I think this is very hard for a lot of leaders to do because implicit in letting them support what they create-- letting them create it means letting go.

For a leader, it means letting go of control and leaving some of the strategies up to the team, which is implicit in what ownership is.

We want to see more ownership but we're unwilling to give it.

This is so often on a hang up--we're unwilling to let go!

We end up contributing to the very lack of ownership across our team that we experience.

I mean, just sit with that for a moment. I mean, how true is that?

So if it is true, where do we go from here?

What are some simple things we can do?

The first idea I have for you came through a study Google did around what leads to high performing teams.

And the number one thing in that study leading to high performing teams was psychological safety.

Great high performing teams have one thing in common and that is they all have psychological safety.

So if you want people to start taking ownership and to start supporting the things that they're creating, then you must, as the leader, ensure that there's psychological safety within your teams, your meetings, and your business.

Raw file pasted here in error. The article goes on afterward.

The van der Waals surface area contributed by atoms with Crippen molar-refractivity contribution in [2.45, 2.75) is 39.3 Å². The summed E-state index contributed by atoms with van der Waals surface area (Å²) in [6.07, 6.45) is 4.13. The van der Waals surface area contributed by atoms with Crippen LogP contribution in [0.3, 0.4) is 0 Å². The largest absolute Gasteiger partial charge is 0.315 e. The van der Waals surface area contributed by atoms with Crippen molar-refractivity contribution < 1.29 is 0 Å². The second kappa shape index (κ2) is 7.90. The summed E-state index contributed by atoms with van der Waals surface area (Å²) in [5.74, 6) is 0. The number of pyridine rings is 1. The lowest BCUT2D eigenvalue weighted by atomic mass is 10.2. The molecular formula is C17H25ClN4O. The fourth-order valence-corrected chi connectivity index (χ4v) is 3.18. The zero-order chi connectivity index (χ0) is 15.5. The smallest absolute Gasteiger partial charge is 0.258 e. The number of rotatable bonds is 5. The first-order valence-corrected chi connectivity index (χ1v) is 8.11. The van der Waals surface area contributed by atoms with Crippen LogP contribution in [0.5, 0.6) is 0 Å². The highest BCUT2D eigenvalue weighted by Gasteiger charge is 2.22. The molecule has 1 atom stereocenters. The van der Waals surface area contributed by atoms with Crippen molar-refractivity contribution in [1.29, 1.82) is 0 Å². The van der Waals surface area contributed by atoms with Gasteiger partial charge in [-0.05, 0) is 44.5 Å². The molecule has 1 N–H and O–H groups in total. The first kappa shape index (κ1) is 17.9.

Oftentimes, we can be fairly judgmental and very critical.

First, I know that as a leader, as a high performer, you can be very hard on yourself and very critical of yourself.

How we see ourselves often gets reflected back to how we see others. We become very critical of how others do the job.

We might see them as lazy or we see them as disorganized or not taking initiative.

"They just don't get it," we'll say. "They're just not hard workers."

We put these judgments on the individuals within our teams.

It's not helping, because they can sense our disapproval of them.

And that doesn't allow them to feel very safe.

So they don't speak up, they don't actually contribute, they don't actually take ownership, because they know that we don't really believe in them.

It prevents them from fully showing up.

And so...just check in with yourself here. How could you create more psychological safety within your teams?

How can you be more open to different opinions and approaches to accomplishing a goal?

Not everybody has to do it exactly how you would do it.

But you know what? That's hard.

It's very hard because we have this vision of what we want to be done, but we also have a vision of how we want it done.

And as we cling to that, we never end up letting go so that our team can figure out how they'll accomplish the goal. We're right there directing them.

There's no way they can take ownership because we're still owning it!